Compared with patients who have only chronic liver diseases (CLDs), hospitalizations among patients with comorbid CLDs and substance use disorders (SUDs) are increasing over time and leading to greater inpatient mortality, according to study results published in Clinical and Translational Gastroenterology.

Although CLDs and SUDs are commonly present together and increasing in the United States (US) within the last decade, there are still inadequate studies documenting outcomes in this patient population. Moreover, information about the contemporary traits of patients who are hospitalized with all-cause CLDs and SUDs over time is scarce.

To address this knowledge gap, a team of US-based investigators conducted a cross-sectional analysis to “study the characteristics of a population-based cohort with CLD and SUD and to describe hospitalization trends over time because of SUD and CLD by age group, race, and ethnicity.”


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From 2005 to 2017, there were 401,867,749 adults discharged from hospitals. Of these, 3.2% had CLD-only and 7.1% had SUD-only, while 1.7% had comorbid CLD-SUD. Of the 6,929,801 patients with comorbid CLD-SUD who were discharged, the average age was 49.2 years, 31.5% were women, and 81.0% had public insurance.

Liver disease was due to alcohol in 49.8% of patients, hepatitis C virus (HCV) in 46.3% of patients, and cirrhosis in 39.4% of patients; 74% of patients had alcohol use disorder and 42.5% of patients had a drug use disorder.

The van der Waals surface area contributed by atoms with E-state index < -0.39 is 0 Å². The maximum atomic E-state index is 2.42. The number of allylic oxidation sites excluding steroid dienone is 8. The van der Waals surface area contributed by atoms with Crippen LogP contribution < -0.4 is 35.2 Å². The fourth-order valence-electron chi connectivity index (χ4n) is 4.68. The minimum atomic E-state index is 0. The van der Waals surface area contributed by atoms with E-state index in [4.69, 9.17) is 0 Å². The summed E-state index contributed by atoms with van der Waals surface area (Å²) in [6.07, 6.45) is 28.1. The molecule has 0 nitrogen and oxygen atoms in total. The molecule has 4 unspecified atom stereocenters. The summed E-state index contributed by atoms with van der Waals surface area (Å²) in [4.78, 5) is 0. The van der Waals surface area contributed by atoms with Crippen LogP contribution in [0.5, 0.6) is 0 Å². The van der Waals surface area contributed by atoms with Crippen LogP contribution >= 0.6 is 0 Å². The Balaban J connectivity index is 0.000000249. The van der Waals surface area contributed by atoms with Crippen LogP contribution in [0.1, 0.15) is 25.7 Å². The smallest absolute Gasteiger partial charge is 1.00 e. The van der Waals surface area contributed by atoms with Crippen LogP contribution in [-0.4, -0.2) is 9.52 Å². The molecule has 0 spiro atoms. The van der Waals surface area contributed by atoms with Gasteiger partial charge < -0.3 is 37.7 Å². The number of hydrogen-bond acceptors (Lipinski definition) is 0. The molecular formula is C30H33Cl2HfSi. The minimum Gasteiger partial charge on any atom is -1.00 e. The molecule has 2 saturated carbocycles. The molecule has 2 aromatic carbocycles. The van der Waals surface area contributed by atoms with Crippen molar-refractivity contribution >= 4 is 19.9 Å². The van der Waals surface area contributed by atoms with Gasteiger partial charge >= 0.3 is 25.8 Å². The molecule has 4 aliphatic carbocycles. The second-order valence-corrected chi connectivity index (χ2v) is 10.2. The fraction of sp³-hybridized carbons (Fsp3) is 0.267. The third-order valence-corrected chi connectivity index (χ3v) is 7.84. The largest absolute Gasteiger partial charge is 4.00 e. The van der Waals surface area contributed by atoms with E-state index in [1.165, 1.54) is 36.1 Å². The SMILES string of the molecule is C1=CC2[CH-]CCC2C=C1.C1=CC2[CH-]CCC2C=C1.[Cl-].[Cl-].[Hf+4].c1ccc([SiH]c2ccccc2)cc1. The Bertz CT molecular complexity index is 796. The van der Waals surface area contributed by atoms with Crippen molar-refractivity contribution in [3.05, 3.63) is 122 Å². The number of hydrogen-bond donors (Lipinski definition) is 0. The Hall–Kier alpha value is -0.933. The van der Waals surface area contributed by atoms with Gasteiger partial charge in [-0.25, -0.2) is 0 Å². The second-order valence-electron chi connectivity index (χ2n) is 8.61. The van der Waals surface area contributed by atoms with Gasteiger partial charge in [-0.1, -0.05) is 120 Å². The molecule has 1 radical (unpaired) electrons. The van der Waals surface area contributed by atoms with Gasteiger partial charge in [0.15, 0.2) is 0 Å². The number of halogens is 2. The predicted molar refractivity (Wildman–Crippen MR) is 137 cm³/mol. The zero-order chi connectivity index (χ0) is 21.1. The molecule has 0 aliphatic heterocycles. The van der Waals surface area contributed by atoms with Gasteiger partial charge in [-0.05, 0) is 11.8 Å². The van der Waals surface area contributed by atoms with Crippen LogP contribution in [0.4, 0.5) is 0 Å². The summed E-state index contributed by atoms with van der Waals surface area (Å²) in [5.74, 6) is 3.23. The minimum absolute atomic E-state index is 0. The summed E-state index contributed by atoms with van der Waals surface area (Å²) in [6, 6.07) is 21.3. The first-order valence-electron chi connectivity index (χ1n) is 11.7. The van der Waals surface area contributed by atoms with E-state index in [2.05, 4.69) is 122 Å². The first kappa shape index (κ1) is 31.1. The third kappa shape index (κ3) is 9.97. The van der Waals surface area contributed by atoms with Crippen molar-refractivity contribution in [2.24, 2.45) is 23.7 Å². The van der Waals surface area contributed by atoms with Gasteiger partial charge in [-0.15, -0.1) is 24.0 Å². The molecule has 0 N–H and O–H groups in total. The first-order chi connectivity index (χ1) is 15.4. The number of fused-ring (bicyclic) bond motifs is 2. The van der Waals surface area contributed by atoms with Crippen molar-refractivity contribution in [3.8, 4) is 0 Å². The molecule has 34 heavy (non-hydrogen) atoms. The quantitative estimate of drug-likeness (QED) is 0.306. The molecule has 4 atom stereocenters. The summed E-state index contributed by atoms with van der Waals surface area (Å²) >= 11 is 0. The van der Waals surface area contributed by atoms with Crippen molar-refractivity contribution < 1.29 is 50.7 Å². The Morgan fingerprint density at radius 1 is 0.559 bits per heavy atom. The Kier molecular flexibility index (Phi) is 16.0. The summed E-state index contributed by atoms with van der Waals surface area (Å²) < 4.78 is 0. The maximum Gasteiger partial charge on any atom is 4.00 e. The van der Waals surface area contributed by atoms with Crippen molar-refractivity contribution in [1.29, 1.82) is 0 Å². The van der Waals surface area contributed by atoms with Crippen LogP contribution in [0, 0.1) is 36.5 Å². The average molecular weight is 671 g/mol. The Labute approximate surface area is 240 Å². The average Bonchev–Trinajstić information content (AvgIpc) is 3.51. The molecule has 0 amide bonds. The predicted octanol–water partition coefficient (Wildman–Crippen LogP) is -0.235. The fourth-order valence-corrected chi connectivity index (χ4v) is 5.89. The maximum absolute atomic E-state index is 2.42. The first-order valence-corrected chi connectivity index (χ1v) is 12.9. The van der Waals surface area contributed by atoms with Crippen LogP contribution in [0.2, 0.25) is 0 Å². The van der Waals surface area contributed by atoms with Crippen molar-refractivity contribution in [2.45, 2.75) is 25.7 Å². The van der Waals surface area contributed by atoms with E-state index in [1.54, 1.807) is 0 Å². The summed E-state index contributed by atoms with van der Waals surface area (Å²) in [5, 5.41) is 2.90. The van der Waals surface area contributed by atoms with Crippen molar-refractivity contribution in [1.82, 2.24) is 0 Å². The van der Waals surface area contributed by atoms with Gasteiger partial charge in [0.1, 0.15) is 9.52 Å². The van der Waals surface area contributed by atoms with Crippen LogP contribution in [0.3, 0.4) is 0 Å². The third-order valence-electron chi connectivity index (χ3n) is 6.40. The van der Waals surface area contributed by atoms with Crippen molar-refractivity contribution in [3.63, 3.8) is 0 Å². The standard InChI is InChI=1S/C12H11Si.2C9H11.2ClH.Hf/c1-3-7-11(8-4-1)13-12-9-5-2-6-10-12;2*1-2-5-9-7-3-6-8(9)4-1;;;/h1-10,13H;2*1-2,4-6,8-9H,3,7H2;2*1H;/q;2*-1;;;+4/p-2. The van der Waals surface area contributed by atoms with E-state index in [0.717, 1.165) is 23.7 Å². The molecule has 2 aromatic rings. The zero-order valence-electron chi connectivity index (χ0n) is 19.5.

Patients in the comorbid group were more likely to have alcohol-related and HCV-related liver diseases, as well as cirrhosis, compared with patients who only had CLD. Compared with CLD-only, comorbid CLD-SUD hospitalizations were negatively linked to increased age (adjusted odds ratio [aOR], 0.97) and Black, Hispanic, or Asian race/ethnicity (aORs, 0.80, 0.85, 0.85, respectively). Men (aOR, 3.74), Native Americans (aOR, 1.75), and patients with public insurance (aOR, 2.14) all had increased odds of comorbid CLD-SUD.

After age-adjustment, inpatient mortality was highest in the CLD-SUD comorbidity group (3.1%) compared with SUD-only (2.4%) and CLD-only (1.9%).

Alcohol use disorder was the major diagnosis group in patients with comorbid hospitalizations, although this use disorder decreased over time, while other drug use disorders increased by 10% since 2014. Although CLD-SUD hospitalizations increased in all age groups, except for those aged 36 to 50 years, the largest increase was noted among patients who were aged 18 to 35 years.

Comorbid rates among women also increased more than the rate for men. Comorbid hospitalization rates varied among races/ethnicities. However, the largest increase was noted among Native Americans (300%). Lastly, compared with private insurance (37%), CLD-SUD hospitalizations increased much more for patients who were under a public insurance plan (67%).

“Through understanding these trends, providers can more precisely deliver targeted interventions to improve the poor outcomes suffered by the growing population with both CLD and SUD,” the researchers noted. “These data also call for future studies looking into shared mechanisms of [nonalcoholic fatty liver disease] and SUD, which are increasingly affecting young, female, and ethnically diverse portions of the US population,” the authors concluded.

Disclosure: Multiple authors declared affiliations with industry. Please refer to the original article for a full list of disclosures.

Reference

Desai AP, Greene M, Nephew LD, et al. Contemporary trends in hospitalizations for comorbid chronic liver disease and substance use disorders. Clin Transl Gastroenterol. 2021;12(6):e00372. doi:10.14309/ctg.0000000000000372

This article originally appeared on Gastroenterology Advisor